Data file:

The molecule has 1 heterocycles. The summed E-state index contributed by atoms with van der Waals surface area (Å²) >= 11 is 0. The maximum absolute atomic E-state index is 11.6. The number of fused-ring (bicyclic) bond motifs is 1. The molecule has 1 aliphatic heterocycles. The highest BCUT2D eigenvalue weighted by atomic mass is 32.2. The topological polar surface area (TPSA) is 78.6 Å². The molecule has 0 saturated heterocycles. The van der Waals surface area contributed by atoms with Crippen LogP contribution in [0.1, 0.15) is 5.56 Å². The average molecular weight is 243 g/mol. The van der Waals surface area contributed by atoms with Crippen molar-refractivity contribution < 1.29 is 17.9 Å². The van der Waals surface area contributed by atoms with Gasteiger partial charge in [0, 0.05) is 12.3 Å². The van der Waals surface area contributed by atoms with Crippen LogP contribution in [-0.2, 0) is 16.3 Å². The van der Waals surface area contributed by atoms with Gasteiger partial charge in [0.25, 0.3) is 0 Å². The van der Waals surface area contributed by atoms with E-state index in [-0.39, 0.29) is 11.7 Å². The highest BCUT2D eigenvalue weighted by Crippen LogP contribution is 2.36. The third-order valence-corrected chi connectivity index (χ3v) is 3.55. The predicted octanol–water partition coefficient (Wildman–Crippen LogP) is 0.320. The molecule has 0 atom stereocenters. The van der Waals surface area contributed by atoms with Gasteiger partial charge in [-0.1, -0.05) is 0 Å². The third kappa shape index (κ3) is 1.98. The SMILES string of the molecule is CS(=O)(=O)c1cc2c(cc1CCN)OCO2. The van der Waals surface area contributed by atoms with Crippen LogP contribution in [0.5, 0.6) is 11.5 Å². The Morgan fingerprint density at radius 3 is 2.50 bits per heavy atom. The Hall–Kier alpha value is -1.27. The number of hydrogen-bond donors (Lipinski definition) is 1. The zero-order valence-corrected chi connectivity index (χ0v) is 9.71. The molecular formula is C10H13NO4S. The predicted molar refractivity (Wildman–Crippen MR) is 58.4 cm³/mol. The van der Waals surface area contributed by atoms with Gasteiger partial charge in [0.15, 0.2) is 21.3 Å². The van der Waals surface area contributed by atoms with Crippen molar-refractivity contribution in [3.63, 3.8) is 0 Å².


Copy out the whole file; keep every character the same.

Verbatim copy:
The molecule has 1 heterocycles. The summed E-state index contributed by atoms with van der Waals surface area (Å²) >= 11 is 0. The maximum absolute atomic E-state index is 11.6. The number of fused-ring (bicyclic) bond motifs is 1. The molecule has 1 aliphatic heterocycles. The highest BCUT2D eigenvalue weighted by atomic mass is 32.2. The topological polar surface area (TPSA) is 78.6 Å². The molecule has 0 saturated heterocycles. The van der Waals surface area contributed by atoms with Crippen LogP contribution in [0.1, 0.15) is 5.56 Å². The average molecular weight is 243 g/mol. The van der Waals surface area contributed by atoms with Crippen molar-refractivity contribution < 1.29 is 17.9 Å². The van der Waals surface area contributed by atoms with Gasteiger partial charge in [0, 0.05) is 12.3 Å². The van der Waals surface area contributed by atoms with Crippen LogP contribution in [-0.2, 0) is 16.3 Å². The van der Waals surface area contributed by atoms with Gasteiger partial charge in [0.25, 0.3) is 0 Å². The van der Waals surface area contributed by atoms with E-state index in [-0.39, 0.29) is 11.7 Å². The highest BCUT2D eigenvalue weighted by Crippen LogP contribution is 2.36. The third-order valence-corrected chi connectivity index (χ3v) is 3.55. The predicted octanol–water partition coefficient (Wildman–Crippen LogP) is 0.320. The molecule has 0 atom stereocenters. The van der Waals surface area contributed by atoms with Gasteiger partial charge in [-0.1, -0.05) is 0 Å². The third kappa shape index (κ3) is 1.98. The SMILES string of the molecule is CS(=O)(=O)c1cc2c(cc1CCN)OCO2. The van der Waals surface area contributed by atoms with Crippen LogP contribution in [0.5, 0.6) is 11.5 Å². The Morgan fingerprint density at radius 3 is 2.50 bits per heavy atom. The Hall–Kier alpha value is -1.27. The number of hydrogen-bond donors (Lipinski definition) is 1. The zero-order valence-corrected chi connectivity index (χ0v) is 9.71. The molecular formula is C10H13NO4S. The predicted molar refractivity (Wildman–Crippen MR) is 58.4 cm³/mol. The van der Waals surface area contributed by atoms with Gasteiger partial charge in [0.15, 0.2) is 21.3 Å². The van der Waals surface area contributed by atoms with Crippen molar-refractivity contribution in [3.63, 3.8) is 0 Å².